Angry voices will never bring peace to the Middle East
The Arab world listened intently to Barack Obama six months after he was sworn in as US president, when he outlined his “new beginning” in relations with the “Muslim world” in his famous Cairo speech.
Obama did not address the “Arab world,” he addressed the “Muslim World” for a reason that many Arabs would not fully understand until years later. He was not trying to lift the Arab world up and bring peace to the Middle East — he was instead seeking to elevate Iran’s influence in the region.
By the time Arabs realized what was happening, it was too late. Obama had abandoned them by turning his back on promises of freedom for Palestinians, and he backed an unprecedented policy to bolster Iran by allowing it to pursue nuclear technology.
The fact is more Palestinians were killed during one conflict with Israel in 2014 under Obama’s watch than under any previous American president. Worse still was that more Palestinians were injured during Obama’s eight years in office than under Bill Clinton or George W. Bush. Clearly, Obama’s perceived compassion for Palestinian rights was undermined by the reality. And that was because Obama was more concerned about the interests of Iran. Instead of curtailing Iran’s regional hegemony, Obama was fueling it at the expense of the Arab world.
One of the president’s most influential advisers was Valerie Jarrett, his longest-serving aide. Jarrett was born and raised in Shiraz, Iran, and enjoyed a particular love of the Iranian culture that had vanished under the oppressive rule of the ayatollahs and the conflict with the West.
When Trump was elected, he slammed the door on Iran and encouraged moderate Arab leaders who faced two major but distinct challenges. The first was the drive to stop Iran’s meddling in Arab affairs; the second the endless Palestine conflict with Israel.
There is an achievable though elusive goal in seeking compromise with Israel, but the fanaticism of Iran presents the Arab world only with destruction. That is what has defined Saudi Arabia’s foreign policy as crafted by its new voice, Crown Prince Mohammed bin Salman, and it has put extremists on notice.
Someone with Palestinians’ best interests in mind must shake them out of their suicidal nosedive and force them to see reason. Palestinians can’t keep “rejecting” the inevitable. It is one thing to dream of the past, but it’s another to live in the present. You can’t take 70 years of injustice and oppression and expect it to miraculously blossom into paradise.
You can’t take 70 years of injustice and oppression and expect it to miraculously blossom into paradise.
On his recent visit to the US, the crown prince was straightforward in speaking about Palestine. Rather than sit down for a sugar-coated interview with pro-Palestinian media, he walked into the lion’s den of pro-Israel bias, giving an interview to The Atlantic magazine’s Jeffrey Goldberg, who has a history of anti-Palestinian writing. Despite Goldberg’s prodding, MBS stood his ground on Palestine and on Israel. He spoke about a reality many Palestinian activists don’t want to hear, but his words appeal to Palestinians who aspire to a freedom from Israeli oppression.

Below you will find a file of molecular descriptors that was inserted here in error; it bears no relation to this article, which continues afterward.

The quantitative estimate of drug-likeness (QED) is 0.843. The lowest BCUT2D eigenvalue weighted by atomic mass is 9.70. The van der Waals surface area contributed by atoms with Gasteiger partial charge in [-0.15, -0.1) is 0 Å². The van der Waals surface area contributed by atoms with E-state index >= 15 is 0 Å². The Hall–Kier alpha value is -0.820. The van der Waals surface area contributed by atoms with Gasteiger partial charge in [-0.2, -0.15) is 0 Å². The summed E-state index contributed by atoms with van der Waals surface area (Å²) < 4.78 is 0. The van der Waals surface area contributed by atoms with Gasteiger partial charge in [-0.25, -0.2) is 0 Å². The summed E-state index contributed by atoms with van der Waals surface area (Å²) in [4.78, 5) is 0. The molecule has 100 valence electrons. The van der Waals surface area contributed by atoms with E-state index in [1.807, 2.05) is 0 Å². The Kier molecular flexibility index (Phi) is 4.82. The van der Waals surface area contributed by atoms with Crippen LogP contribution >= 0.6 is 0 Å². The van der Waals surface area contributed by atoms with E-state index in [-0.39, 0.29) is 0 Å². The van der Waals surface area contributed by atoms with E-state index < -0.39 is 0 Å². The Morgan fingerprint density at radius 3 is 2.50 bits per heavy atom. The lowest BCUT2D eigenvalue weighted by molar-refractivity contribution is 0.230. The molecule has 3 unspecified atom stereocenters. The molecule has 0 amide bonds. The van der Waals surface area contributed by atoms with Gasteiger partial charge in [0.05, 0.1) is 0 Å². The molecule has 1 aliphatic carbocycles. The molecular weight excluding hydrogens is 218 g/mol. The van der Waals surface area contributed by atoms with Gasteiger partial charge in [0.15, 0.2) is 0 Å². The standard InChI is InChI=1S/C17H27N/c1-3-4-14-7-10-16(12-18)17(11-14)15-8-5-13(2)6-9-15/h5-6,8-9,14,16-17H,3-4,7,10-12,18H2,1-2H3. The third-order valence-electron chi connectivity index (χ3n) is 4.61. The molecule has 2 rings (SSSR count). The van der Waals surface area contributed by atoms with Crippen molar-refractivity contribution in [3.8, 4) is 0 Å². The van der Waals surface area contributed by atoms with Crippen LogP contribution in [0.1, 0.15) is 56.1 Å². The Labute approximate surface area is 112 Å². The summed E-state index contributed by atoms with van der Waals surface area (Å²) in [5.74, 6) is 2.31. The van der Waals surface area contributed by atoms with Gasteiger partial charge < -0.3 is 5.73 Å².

MBS clearly defined a path to Palestinian statehood in his reasoned responses to Goldberg’s queries, which were given before the recent violence on the Gaza-Israel border. Asked about the right of Jews to have their own “nation-state,” he said all people have “a right to live in their peaceful nation. I believe the Palestinians and the Israelis have the right to have their own land. But we have to have a peace agreement to assure the stability for everyone and to have normal relations.”
Goldberg pressed MBS if he had a religious-based objection to Israel. He responded: “We have religious concerns about the fate of the holy mosque in Jerusalem and about the rights of the Palestinian people… We don’t have any objection against any other people.”
MBS said Arabs do not have “a problem with Jews.” He said Christians, Muslims and Jews face the same problems all over the world.
The question that made headlines
, though, came in the context of who is worse, Israel or Iran. “Israel is a big economy compared to their size and it’s a growing economy, and of course there are a lot of interests we share with Israel and, if there is peace, there would be a lot of interest between Israel and the Gulf Cooperation Council countries and countries like Egypt and Jordan,” MBS responded.
Goldberg is not popularly read in the Arab world and the exaggerated criticism received much mileage. However, few of the crown prince’s critics will acknowledge that Gaza is under the heel of Hamas and Muslim Brotherhood extremists, who reject peace with Israel while believing that continued conflict, despite the ever-rising death toll, is a better option that might one day result in Israel’s destruction.
But Israel’s destruction won’t happen. While many Palestinians can’t see the reality of today through the violent vision of their extremist activists, MBS sees the future clearly.
Peace is possible if we recognize that Israelis and Palestinians are diverse peoples. You can see a future both for Israel and Palestine, and an end to the suffering — but only through pragmatic reasoning and confidence that moderation and dialogue achieve far more than hate-driven anger and extremist rhetoric.
- Ray Hanania is a Palestinian American columnist and author of several books. Twitter: @rayhanania